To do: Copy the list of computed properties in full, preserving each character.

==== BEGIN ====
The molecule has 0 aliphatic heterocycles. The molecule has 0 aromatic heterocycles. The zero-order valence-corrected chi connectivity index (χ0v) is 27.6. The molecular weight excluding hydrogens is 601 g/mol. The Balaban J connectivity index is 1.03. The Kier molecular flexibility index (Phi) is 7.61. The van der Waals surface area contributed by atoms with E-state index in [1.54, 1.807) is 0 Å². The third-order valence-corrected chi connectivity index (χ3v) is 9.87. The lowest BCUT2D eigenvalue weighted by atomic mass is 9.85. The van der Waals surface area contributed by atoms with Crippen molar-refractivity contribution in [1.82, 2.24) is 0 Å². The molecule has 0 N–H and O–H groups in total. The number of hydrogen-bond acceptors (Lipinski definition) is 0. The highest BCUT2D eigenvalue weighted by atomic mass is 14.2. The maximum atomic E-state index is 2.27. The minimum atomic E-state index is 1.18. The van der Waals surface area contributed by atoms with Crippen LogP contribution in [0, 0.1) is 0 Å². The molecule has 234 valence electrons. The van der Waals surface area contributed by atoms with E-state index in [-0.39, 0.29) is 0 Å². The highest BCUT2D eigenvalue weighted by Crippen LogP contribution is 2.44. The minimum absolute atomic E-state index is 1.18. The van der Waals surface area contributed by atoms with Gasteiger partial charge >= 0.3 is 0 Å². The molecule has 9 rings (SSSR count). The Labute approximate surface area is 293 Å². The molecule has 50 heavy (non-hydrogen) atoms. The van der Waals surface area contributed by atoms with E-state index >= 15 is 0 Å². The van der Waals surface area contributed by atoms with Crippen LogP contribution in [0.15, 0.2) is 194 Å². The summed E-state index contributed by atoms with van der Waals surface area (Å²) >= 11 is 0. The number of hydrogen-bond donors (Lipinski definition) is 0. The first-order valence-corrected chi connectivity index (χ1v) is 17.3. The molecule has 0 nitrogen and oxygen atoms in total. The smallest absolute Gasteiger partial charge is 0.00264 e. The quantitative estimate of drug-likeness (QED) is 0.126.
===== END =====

The molecule has 0 aliphatic heterocycles. The molecule has 0 aromatic heterocycles. The zero-order valence-corrected chi connectivity index (χ0v) is 27.6. The molecular weight excluding hydrogens is 601 g/mol. The Balaban J connectivity index is 1.03. The Kier molecular flexibility index (Phi) is 7.61. The van der Waals surface area contributed by atoms with E-state index in [1.54, 1.807) is 0 Å². The third-order valence-corrected chi connectivity index (χ3v) is 9.87. The lowest BCUT2D eigenvalue weighted by atomic mass is 9.85. The van der Waals surface area contributed by atoms with Crippen molar-refractivity contribution in [1.82, 2.24) is 0 Å². The molecule has 0 N–H and O–H groups in total. The number of hydrogen-bond acceptors (Lipinski definition) is 0. The highest BCUT2D eigenvalue weighted by atomic mass is 14.2. The maximum atomic E-state index is 2.27. The minimum atomic E-state index is 1.18. The van der Waals surface area contributed by atoms with Crippen LogP contribution in [0, 0.1) is 0 Å². The molecule has 234 valence electrons. The van der Waals surface area contributed by atoms with E-state index in [-0.39, 0.29) is 0 Å². The highest BCUT2D eigenvalue weighted by Crippen LogP contribution is 2.44. The minimum absolute atomic E-state index is 1.18. The van der Waals surface area contributed by atoms with Gasteiger partial charge >= 0.3 is 0 Å². The molecule has 9 rings (SSSR count). The Labute approximate surface area is 293 Å². The molecule has 50 heavy (non-hydrogen) atoms. The van der Waals surface area contributed by atoms with E-state index >= 15 is 0 Å². The van der Waals surface area contributed by atoms with Crippen LogP contribution in [0.15, 0.2) is 194 Å². The summed E-state index contributed by atoms with van der Waals surface area (Å²) >= 11 is 0. The number of hydrogen-bond donors (Lipinski definition) is 0. The first-order valence-corrected chi connectivity index (χ1v) is 17.3. The molecule has 0 nitrogen and oxygen atoms in total. The smallest absolute Gasteiger partial charge is 0.00264 e. The quantitative estimate of drug-likeness (QED) is 0.126.